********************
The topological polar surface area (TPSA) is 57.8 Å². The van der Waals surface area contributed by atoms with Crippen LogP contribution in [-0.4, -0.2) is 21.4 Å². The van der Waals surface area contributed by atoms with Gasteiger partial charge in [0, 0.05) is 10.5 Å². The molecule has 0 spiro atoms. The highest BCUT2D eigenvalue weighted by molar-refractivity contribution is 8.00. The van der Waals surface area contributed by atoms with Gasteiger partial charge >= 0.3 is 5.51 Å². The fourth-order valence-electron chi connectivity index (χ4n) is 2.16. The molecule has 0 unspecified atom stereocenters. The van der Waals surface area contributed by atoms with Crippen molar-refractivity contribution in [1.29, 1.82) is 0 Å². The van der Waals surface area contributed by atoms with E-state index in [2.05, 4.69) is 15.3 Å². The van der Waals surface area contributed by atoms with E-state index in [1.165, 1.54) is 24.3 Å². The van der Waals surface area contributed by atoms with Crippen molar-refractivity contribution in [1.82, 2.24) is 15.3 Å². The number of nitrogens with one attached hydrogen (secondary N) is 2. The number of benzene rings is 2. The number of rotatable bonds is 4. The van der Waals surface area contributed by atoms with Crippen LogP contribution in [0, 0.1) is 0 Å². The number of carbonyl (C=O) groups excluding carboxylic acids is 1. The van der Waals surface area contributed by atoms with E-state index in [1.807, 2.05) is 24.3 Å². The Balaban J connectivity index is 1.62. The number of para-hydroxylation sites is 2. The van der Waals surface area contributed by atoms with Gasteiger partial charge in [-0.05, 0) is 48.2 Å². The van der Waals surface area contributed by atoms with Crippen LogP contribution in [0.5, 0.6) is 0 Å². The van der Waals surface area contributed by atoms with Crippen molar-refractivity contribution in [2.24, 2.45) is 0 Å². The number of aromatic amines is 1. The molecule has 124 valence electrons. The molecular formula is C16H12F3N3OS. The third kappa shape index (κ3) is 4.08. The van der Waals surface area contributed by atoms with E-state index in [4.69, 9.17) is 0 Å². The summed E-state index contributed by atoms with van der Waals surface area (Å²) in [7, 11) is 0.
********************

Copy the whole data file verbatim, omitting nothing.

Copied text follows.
The topological polar surface area (TPSA) is 57.8 Å². The van der Waals surface area contributed by atoms with Crippen LogP contribution in [-0.4, -0.2) is 21.4 Å². The van der Waals surface area contributed by atoms with Gasteiger partial charge in [0, 0.05) is 10.5 Å². The molecule has 0 spiro atoms. The highest BCUT2D eigenvalue weighted by molar-refractivity contribution is 8.00. The van der Waals surface area contributed by atoms with Gasteiger partial charge >= 0.3 is 5.51 Å². The fourth-order valence-electron chi connectivity index (χ4n) is 2.16. The molecule has 0 unspecified atom stereocenters. The van der Waals surface area contributed by atoms with Crippen molar-refractivity contribution in [1.29, 1.82) is 0 Å². The van der Waals surface area contributed by atoms with E-state index in [2.05, 4.69) is 15.3 Å². The van der Waals surface area contributed by atoms with E-state index in [1.165, 1.54) is 24.3 Å². The van der Waals surface area contributed by atoms with Crippen molar-refractivity contribution in [1.82, 2.24) is 15.3 Å². The number of nitrogens with one attached hydrogen (secondary N) is 2. The number of benzene rings is 2. The number of rotatable bonds is 4. The van der Waals surface area contributed by atoms with Crippen LogP contribution in [0, 0.1) is 0 Å². The number of carbonyl (C=O) groups excluding carboxylic acids is 1. The van der Waals surface area contributed by atoms with E-state index in [1.807, 2.05) is 24.3 Å². The Balaban J connectivity index is 1.62. The number of para-hydroxylation sites is 2. The van der Waals surface area contributed by atoms with Gasteiger partial charge in [-0.05, 0) is 48.2 Å². The van der Waals surface area contributed by atoms with Crippen LogP contribution in [0.5, 0.6) is 0 Å². The van der Waals surface area contributed by atoms with Crippen molar-refractivity contribution in [2.24, 2.45) is 0 Å². The number of aromatic amines is 1. The molecule has 124 valence electrons. The molecular formula is C16H12F3N3OS. The third kappa shape index (κ3) is 4.08. The van der Waals surface area contributed by atoms with E-state index in [4.69, 9.17) is 0 Å². The summed E-state index contributed by atoms with van der Waals surface area (Å²) in [7, 11) is 0.